Britain and Europe

951 words | 4 page(s)

The European Community, predecessor to the European Union (EU), was established in 1967. As the epicenter of world colonialism, and with the ravages of the Second World War still firmly planted in memory, there was a mostly shared desire in Europe to establish an international organization that was not founded in the use of force. Despite Churchill’s call, immediately following the war, for a so-called “United States of Europe”, Britain did not join what was to become the EU until 1973. There was a near-Brexit just a couple of years later, in 1975, with about two-thirds of voting Britons in favor of remaining in the EU. With the actual plan for Brexit being established in 2016—and especially with the immense conflict, strife, and near-chaos that has followed the decision—the time is ripe for an examination of the long-troubled relationship between the U.K. and Europe.

It should be mentioned that the U.K. had actually applied for a sort of informal membership in Europe as early as 1961, and again in 1967. Each time the French Government vetoed the application. It is only natural, given the events of the still fairly recent war, that Britain should have resented this attitude taken by France. It is also significant that even when the U.K. succeeded in joining the European Economic Community, in 1973, it was controversial. The Labour Party soon manifested a desire for renegotiation of the terms of membership. It was this desire that led to the aforementioned first referendum on (what we now call) Brexit. Going back still further, Britain was not a member of the 1951 European Steel and Coal Community, a forerunner of the forerunner of the EU. Again, it is not at all difficult to imagine a certain level of resentment, given (at least the perception) that Britain had sacrificed much for the protection of Europe that had been provided during the war (Jones and Parker). One must also wonder, however, whether the way that the United States sought to insert itself rather forcefully into post-war “state-making” also played a role in the tension between Britain and the rest of Europe at the time.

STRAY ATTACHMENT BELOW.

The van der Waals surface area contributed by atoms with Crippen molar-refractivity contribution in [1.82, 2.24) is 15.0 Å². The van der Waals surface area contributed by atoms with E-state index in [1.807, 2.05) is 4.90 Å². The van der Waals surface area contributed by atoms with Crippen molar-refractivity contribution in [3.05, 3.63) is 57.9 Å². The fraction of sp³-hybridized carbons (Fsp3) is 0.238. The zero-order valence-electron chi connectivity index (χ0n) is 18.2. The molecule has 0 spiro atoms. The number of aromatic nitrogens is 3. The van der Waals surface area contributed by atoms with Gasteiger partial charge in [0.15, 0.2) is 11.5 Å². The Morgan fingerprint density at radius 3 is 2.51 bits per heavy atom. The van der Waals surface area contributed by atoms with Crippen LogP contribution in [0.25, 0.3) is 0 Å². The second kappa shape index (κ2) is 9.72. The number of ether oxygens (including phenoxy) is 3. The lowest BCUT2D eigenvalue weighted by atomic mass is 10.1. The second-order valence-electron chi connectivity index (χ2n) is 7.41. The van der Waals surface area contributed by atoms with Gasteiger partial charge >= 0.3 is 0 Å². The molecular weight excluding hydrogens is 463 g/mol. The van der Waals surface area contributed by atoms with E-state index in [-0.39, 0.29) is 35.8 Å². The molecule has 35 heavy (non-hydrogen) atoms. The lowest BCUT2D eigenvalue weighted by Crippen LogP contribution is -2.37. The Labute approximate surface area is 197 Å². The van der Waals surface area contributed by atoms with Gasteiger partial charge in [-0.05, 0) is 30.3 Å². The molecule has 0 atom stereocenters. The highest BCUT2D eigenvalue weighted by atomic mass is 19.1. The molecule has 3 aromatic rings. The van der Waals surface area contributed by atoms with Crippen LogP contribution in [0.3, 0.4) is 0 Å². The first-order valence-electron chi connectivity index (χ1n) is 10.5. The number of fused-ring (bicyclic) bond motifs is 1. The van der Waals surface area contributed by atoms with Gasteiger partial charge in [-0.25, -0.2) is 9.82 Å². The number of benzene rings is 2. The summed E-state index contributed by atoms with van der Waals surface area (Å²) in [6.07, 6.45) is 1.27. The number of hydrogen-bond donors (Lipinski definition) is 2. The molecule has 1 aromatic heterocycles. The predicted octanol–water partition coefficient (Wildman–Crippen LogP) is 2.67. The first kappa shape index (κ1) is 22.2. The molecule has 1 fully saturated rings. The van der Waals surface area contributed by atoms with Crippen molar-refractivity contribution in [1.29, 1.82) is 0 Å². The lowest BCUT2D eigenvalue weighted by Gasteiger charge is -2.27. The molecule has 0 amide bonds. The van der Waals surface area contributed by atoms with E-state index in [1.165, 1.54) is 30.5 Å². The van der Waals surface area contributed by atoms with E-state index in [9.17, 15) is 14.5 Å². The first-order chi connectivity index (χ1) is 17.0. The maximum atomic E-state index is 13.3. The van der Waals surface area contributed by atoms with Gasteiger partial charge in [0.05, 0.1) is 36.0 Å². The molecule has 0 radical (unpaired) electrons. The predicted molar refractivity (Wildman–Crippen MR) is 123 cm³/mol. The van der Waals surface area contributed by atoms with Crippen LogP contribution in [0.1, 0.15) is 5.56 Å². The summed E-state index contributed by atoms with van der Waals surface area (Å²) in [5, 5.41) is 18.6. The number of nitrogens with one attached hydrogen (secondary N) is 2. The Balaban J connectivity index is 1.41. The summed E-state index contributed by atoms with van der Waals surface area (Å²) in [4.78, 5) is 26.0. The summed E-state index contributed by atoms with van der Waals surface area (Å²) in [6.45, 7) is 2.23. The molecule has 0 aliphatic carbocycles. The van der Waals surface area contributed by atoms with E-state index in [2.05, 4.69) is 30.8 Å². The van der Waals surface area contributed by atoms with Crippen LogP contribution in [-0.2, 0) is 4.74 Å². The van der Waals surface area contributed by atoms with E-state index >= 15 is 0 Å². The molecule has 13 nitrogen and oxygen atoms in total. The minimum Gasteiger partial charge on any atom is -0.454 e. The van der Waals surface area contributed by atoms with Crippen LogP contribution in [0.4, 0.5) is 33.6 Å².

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Largely because of these facts, there are those who maintain that despite its long-standing membership in the EU, Britain was never “truly” a part of the European Union. Some maintain that former Prime Minister David Cameron was irresponsible in holding the 2016 referendum in the first place. Among many other problems, it is arguable that neither the voting public (nor, perhaps, those who governed them) could have understood all that leaving the EU would entail. It has also been alleged that so-called “Brexiteers” simply lied to the voting public to improve the chances of a vote to leave the EU. Prominent among such lies were promises of greater economic prosperity, on one hand, and a harder and more effective line on immigration, on the other. As one recent article explains the point,